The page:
Who needs a goal? Kick somebody’s ass!
A lockout has reunited old teammates and brought a crew of new players to the bench for the one, the only, and the notorious Halifax Highlanders. Sidelined after one too many hits and now married with a baby on the way, Doug “The Thug” Glatt (Seann William Scott) is forced to hang up his skates and settle into something that we call “normal life”, with him trying his hand at selling insurance. Does it quite fit him like a hockey-glove? Not at all, but it does keep him occupied and his wife (Alison Pill) happy, so why not just stick with it? But it all changes when Doug’s nemesis, the young, cocky hotshot Anders Cain (Wyatt Russell), is made captain of the Highlanders and new ownership threatens to tear his team apart. Now, Doug feels as if it’s time to lace back up the skates, put the gloves back on and, yeah, take some people’s teeth out.
In the world of sports movies, it’s very rare that we get one about hockey. Better yet, it’s incredibly rare that we get a good one. Or hell, it’s incredibly rare that we get a hockey-comedy that isn’t just funny, but also kind of sweet and exciting to watch for everybody, regardless of if they love hockey or not. But that’s exactly what the first Goon was: Hilarious, hard-hitting, and at the center of it all, a little heartfelt. It was, for lack of a better word, one of the better sports movies made and perhaps, close to being the best hockey-movie of all-time.
Notice how I said “close to”, people. Don’t get all riled-up as I know Slapshot! is still #1 is on everyone’s list.
But still, Goon probably didn’t need a sequel, but here it is and well, things feel a whole lot different. For one, the quality has been downgraded a whole lot. Jay Baruchel takes over directing-duties this time around and while he’s very good at shooting hockey and the sort of excitement that can be felt from watching a game, where it seems like everyone’s more interested in beating the hell out of one another, and not actually, you know, scoring goals and winning, he feels awkward with everything else. The comedy, the drama, and even the slightest bit of heart that’s anywhere to be found, just doesn’t quite work.
The only thing that really does work is, other than the hockey and over-the-top, but effectively extreme brawls, is Seann William Scott who, once again, proves why he’s one of the more underrated talents in comedy. Cause while the guy is definitely funny, he also has a little something more to him than just crass-jokes about balls and Canadians (which is all this movie’s comedy revolves around); he’s actually a pretty nice guy who means well and basically loves everyone around him, even if he is an absolutely nutty and crazy fighting-machine. Scott’s delivery with everything he says here is golden and feels like he’s constantly lifting the movie above what it actually seems like it wants to be.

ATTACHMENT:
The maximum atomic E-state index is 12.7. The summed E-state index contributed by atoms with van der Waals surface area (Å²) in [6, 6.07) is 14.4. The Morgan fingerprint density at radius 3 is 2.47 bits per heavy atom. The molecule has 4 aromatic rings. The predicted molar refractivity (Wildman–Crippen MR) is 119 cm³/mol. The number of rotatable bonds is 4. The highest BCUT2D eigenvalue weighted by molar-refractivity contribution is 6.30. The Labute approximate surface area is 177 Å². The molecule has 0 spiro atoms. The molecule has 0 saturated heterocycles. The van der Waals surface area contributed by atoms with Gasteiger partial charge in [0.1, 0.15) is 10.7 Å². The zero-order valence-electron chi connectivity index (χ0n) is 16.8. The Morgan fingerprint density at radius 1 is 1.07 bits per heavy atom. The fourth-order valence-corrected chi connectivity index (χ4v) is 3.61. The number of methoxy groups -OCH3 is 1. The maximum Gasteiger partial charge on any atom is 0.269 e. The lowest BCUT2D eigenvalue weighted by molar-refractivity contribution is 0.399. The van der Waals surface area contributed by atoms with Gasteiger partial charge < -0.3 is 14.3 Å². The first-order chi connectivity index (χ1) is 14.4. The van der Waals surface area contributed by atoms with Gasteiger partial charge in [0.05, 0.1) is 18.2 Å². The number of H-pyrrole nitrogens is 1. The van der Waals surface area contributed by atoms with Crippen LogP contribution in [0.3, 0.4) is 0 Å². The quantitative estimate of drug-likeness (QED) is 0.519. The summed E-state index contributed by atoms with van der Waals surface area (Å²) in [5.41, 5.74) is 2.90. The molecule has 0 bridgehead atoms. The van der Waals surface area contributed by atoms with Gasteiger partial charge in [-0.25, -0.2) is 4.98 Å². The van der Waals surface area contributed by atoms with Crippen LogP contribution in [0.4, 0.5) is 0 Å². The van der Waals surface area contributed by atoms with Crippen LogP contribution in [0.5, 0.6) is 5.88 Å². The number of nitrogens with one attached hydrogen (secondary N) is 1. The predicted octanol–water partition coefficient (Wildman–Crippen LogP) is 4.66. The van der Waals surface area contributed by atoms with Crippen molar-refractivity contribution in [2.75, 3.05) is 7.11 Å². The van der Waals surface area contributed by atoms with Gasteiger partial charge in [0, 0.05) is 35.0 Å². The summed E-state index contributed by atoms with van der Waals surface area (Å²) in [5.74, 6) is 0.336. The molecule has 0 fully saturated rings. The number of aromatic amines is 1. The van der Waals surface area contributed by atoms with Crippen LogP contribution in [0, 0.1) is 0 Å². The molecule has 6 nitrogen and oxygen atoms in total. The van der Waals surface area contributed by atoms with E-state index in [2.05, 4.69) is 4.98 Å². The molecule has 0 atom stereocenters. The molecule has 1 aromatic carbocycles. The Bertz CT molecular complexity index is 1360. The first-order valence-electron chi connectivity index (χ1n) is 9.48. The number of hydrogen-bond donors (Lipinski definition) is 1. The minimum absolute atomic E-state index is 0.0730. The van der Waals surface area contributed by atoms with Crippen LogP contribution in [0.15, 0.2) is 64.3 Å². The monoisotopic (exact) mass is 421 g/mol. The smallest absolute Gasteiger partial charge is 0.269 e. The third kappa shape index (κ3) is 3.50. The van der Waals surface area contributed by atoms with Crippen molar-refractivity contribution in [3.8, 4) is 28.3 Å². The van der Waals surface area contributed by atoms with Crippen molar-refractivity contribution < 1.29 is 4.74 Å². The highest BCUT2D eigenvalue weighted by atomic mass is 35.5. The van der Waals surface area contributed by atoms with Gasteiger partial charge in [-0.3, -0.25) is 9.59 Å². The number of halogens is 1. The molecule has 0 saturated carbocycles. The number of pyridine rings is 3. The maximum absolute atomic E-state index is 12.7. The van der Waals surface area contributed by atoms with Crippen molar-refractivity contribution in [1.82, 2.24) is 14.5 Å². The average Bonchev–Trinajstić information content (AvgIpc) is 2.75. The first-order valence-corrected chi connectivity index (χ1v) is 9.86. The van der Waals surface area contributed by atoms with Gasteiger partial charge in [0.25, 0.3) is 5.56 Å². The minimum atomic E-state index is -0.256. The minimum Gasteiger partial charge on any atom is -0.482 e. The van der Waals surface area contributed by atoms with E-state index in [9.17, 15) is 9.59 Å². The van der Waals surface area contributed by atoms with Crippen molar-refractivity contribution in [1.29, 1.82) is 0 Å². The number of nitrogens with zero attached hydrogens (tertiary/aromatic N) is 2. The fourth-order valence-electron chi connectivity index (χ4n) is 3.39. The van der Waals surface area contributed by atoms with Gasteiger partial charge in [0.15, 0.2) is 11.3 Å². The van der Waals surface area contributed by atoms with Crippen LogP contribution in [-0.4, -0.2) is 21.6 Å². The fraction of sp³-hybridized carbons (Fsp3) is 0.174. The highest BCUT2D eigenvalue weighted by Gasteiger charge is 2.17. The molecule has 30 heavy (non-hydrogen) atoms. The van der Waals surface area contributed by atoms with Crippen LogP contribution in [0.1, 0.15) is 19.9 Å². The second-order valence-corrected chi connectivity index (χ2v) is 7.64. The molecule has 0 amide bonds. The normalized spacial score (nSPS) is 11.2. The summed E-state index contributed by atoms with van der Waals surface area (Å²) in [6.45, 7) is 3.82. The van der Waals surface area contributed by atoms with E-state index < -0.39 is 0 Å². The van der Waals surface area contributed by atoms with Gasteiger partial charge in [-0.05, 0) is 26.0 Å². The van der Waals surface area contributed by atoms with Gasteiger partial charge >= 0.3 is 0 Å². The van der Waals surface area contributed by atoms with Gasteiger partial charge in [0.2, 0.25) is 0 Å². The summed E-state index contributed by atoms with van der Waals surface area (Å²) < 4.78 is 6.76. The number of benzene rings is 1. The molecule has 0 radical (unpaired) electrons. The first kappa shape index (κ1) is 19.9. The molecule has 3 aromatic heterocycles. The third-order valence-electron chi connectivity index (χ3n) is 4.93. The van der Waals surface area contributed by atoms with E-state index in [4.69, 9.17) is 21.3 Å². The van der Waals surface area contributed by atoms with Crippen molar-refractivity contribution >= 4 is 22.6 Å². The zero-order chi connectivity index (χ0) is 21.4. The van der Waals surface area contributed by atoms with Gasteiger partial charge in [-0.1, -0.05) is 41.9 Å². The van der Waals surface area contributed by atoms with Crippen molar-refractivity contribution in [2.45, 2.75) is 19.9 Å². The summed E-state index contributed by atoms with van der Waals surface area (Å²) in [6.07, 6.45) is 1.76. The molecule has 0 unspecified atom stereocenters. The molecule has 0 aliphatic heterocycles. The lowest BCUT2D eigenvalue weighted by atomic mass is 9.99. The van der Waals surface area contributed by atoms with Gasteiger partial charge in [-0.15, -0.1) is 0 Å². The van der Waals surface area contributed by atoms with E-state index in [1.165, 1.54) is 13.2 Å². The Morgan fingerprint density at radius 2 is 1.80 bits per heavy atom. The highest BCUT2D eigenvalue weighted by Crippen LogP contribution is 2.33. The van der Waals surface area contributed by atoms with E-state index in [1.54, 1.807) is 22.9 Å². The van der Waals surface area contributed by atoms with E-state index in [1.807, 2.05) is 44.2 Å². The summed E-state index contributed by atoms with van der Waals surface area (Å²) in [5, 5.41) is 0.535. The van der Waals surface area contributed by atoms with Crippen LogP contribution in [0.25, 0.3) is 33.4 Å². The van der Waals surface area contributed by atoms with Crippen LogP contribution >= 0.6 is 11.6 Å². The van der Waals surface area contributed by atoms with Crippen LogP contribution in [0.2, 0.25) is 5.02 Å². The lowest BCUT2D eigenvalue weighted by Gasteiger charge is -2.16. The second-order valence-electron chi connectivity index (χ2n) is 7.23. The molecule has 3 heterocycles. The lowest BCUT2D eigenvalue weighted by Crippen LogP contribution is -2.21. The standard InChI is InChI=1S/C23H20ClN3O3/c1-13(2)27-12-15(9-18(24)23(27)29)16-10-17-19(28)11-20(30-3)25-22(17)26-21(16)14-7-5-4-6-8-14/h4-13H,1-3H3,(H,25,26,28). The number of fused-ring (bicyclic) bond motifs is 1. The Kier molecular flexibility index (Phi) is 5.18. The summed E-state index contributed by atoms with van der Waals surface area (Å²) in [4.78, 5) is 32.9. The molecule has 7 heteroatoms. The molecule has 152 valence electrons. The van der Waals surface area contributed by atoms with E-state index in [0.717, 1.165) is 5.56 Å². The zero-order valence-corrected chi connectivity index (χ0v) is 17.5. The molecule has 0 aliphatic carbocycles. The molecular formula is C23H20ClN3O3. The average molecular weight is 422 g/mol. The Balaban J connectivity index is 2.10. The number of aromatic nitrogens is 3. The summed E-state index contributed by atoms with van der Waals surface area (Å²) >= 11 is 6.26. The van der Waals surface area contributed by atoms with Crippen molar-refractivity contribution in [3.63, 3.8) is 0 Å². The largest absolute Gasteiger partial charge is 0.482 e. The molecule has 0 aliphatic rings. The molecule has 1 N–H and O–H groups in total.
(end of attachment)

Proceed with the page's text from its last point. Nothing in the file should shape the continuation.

Cause at the end of the day, it’s still a really loud, a really crass, and really dumb sports-comedy that sort of works, but also sort of doesn’t.
It’s hard because when you compare it to the first one, you have to think that there may have been an opportunity wasted. The story isn’t really here, the comedy is really slapdash, in terms of what’s funny and what isn’t, and the supporting-characters all just feel a little one-note. It’s as if the heart and soul was somehow lost, even though it seems like everyone involved with this, wanted to make this, and felt so incredibly passionate about it, that they didn’t care if the money was there or not. They wanted to make Goon 2 and well, they got it.
I just wish it was something totally worth waiting the past five years or so for.
Consensus: While still just as silly and raunchy as the first, Last of the Enforcers also feels like a drastic step-down with weak writing and a bad case of familiarity, despite the hockey-scenes and William Scott saving the day.
5 / 10
Photos Courtesy of: Entertainment One